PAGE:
The rejection that most guys experience on the regs isn’t something Mr. Breast Fuck can cope with. Sure, he wanted to breach your bossom with his member a minute ago, but the second it becomes clear you aren’t interested, the take downs begins: You’re fat, you’re a bitch, you’re unfuckable anyway. It’s mindblowing. It’s gross. It’s not at all rare.

I am in the final stages of breaking up with online dating. This doesn’t mean I’m like, mentally preparing or anything. I’m not clicking through pics quietly choking back sobs at the idea of quitting it — I’ve got two paying subscriptions that end in two weeks, and until they go, I’m still checking my messages because I am cheap and nosy and yeah, deep down, relentlessly optimisitic.

With online dating back in the news, and the conversation turned to just how normal it is for dudes to harass ladies online, I thought, what the fuck? With no prospects lined up and two nominally active accounts, I decided to start sending men who had visited my profiles the sort of messages I receive on a daily basis.

I would divide these message types into four catagories. The first, the aforementioned “hi:)”, the second I called the “jerk with poor grammar,” which I hope is self-explanatory. The third I called “Captain Neg,” where I’d neg guys in the way they neg ladies online — for the most part with a poor understanding of what actual negging is, and finally, for the fourth type, I sent messages as “the jerk who really wants to fuck your parts and assumes you’d like that.”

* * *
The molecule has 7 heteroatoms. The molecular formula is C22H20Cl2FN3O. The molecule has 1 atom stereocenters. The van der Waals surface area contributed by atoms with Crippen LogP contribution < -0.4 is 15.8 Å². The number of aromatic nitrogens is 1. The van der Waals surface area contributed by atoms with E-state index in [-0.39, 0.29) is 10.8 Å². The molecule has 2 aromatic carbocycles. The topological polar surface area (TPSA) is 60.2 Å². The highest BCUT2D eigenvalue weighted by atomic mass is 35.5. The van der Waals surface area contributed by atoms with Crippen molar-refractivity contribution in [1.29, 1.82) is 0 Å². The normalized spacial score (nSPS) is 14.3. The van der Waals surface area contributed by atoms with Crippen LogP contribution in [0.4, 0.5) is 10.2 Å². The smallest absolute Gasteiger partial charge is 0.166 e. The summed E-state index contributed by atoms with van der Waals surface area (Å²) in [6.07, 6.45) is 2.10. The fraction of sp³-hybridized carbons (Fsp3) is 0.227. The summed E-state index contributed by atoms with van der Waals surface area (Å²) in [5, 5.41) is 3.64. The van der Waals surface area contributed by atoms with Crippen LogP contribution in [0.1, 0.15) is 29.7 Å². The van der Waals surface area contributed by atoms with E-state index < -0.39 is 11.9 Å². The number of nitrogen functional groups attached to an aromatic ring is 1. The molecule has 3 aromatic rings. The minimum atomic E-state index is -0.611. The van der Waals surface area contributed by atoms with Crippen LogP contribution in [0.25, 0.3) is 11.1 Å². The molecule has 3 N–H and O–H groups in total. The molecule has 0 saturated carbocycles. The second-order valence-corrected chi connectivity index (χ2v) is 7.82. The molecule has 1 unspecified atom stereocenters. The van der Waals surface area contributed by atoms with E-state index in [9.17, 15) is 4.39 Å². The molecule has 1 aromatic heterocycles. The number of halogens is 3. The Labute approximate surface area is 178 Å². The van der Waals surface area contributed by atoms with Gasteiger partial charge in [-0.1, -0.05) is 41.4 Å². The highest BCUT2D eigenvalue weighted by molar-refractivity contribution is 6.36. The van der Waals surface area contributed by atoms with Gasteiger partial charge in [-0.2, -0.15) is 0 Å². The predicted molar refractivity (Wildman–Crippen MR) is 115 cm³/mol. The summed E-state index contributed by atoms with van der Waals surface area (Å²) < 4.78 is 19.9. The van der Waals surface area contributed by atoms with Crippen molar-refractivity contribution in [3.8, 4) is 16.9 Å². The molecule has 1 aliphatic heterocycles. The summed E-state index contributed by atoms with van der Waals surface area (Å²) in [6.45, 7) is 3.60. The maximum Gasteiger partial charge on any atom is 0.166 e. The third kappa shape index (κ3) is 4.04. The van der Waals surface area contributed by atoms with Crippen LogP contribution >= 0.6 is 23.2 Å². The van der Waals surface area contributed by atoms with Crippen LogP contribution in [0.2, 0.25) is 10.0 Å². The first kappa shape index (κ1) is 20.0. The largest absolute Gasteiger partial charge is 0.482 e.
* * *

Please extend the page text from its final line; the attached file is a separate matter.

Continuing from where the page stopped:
All four types of messages would be tough for me to send. I’m not a huge conversation initiator, so at the very least this could be a great exercise in courage for me, a lady who probably somewhere deep in her bones believes that if a guy is interested in you he will reach out. I started with the “hi:)” messages and to my deep and unashamed delight NOT ONE PERSON ANSWERED ME. This, in its quiet way, reassured me that I am not a giant, gaping, asshole.

Then, I was the jerk with poor grammar. This was….hilarious:

I'm like if Tara Reid played Eliza Doolittle.
I’m like if Tara Reid played Eliza Doolittle.

Hilarious because in both cases, my bad attitude, confrontational tone, and lack of smart seemed to flatter and intrigue both guys. Well they would have been well within their rights to call me rude, or ignore me altogether, both got right back to me. Both apologized to ME! They each took my jerkishness as playful insouisance, which illicited an Internet chuckle from one and some information from another to begin a conversation. I was quietly baffled.

dude, you aren't being rude -- I AM.
dude, you aren’t being rude — I AM.